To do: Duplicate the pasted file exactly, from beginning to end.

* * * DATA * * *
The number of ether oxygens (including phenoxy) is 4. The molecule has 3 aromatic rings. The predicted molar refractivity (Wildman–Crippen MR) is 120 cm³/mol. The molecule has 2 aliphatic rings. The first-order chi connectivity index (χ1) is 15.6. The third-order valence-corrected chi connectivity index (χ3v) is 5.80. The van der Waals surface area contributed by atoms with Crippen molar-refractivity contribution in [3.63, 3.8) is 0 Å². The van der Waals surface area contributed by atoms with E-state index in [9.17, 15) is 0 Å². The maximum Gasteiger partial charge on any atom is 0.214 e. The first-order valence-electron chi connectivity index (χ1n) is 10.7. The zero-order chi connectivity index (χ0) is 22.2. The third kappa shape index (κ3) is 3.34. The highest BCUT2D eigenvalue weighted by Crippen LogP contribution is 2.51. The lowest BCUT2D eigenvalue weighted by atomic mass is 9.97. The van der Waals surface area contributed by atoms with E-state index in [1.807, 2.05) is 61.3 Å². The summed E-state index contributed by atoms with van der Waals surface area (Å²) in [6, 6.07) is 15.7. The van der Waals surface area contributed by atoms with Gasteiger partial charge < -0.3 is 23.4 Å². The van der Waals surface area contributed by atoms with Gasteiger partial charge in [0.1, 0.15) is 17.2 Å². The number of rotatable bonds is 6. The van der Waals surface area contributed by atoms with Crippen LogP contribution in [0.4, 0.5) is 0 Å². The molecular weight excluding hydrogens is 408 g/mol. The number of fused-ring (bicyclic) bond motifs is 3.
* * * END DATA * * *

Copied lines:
The number of ether oxygens (including phenoxy) is 4. The molecule has 3 aromatic rings. The predicted molar refractivity (Wildman–Crippen MR) is 120 cm³/mol. The molecule has 2 aliphatic rings. The first-order chi connectivity index (χ1) is 15.6. The third-order valence-corrected chi connectivity index (χ3v) is 5.80. The van der Waals surface area contributed by atoms with Crippen molar-refractivity contribution in [3.63, 3.8) is 0 Å². The van der Waals surface area contributed by atoms with E-state index in [9.17, 15) is 0 Å². The maximum Gasteiger partial charge on any atom is 0.214 e. The first-order valence-electron chi connectivity index (χ1n) is 10.7. The zero-order chi connectivity index (χ0) is 22.2. The third kappa shape index (κ3) is 3.34. The highest BCUT2D eigenvalue weighted by Crippen LogP contribution is 2.51. The lowest BCUT2D eigenvalue weighted by atomic mass is 9.97. The van der Waals surface area contributed by atoms with E-state index in [1.807, 2.05) is 61.3 Å². The summed E-state index contributed by atoms with van der Waals surface area (Å²) in [6, 6.07) is 15.7. The van der Waals surface area contributed by atoms with Gasteiger partial charge < -0.3 is 23.4 Å². The van der Waals surface area contributed by atoms with Gasteiger partial charge in [0.1, 0.15) is 17.2 Å². The number of rotatable bonds is 6. The van der Waals surface area contributed by atoms with Crippen LogP contribution in [0.4, 0.5) is 0 Å². The molecular weight excluding hydrogens is 408 g/mol. The number of fused-ring (bicyclic) bond motifs is 3.